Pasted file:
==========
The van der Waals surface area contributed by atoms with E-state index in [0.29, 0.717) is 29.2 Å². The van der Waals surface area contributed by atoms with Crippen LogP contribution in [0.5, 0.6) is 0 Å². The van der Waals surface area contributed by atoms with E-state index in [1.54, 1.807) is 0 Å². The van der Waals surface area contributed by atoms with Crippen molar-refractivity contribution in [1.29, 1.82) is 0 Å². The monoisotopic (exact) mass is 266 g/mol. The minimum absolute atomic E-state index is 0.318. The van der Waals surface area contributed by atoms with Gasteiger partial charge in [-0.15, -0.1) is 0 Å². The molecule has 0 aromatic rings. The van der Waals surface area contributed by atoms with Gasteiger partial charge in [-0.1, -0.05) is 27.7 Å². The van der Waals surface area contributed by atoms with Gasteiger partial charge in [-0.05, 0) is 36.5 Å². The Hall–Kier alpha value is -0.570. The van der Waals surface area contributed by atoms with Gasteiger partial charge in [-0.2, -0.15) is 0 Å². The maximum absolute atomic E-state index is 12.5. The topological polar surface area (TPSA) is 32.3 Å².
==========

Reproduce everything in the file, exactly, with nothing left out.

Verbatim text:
The van der Waals surface area contributed by atoms with E-state index in [0.29, 0.717) is 29.2 Å². The van der Waals surface area contributed by atoms with Crippen LogP contribution in [0.5, 0.6) is 0 Å². The van der Waals surface area contributed by atoms with E-state index in [1.54, 1.807) is 0 Å². The van der Waals surface area contributed by atoms with Crippen molar-refractivity contribution in [1.29, 1.82) is 0 Å². The monoisotopic (exact) mass is 266 g/mol. The minimum absolute atomic E-state index is 0.318. The van der Waals surface area contributed by atoms with Gasteiger partial charge in [-0.15, -0.1) is 0 Å². The molecule has 0 aromatic rings. The van der Waals surface area contributed by atoms with Gasteiger partial charge in [-0.1, -0.05) is 27.7 Å². The van der Waals surface area contributed by atoms with Gasteiger partial charge in [-0.05, 0) is 36.5 Å². The Hall–Kier alpha value is -0.570. The van der Waals surface area contributed by atoms with Gasteiger partial charge in [-0.2, -0.15) is 0 Å². The maximum absolute atomic E-state index is 12.5. The topological polar surface area (TPSA) is 32.3 Å².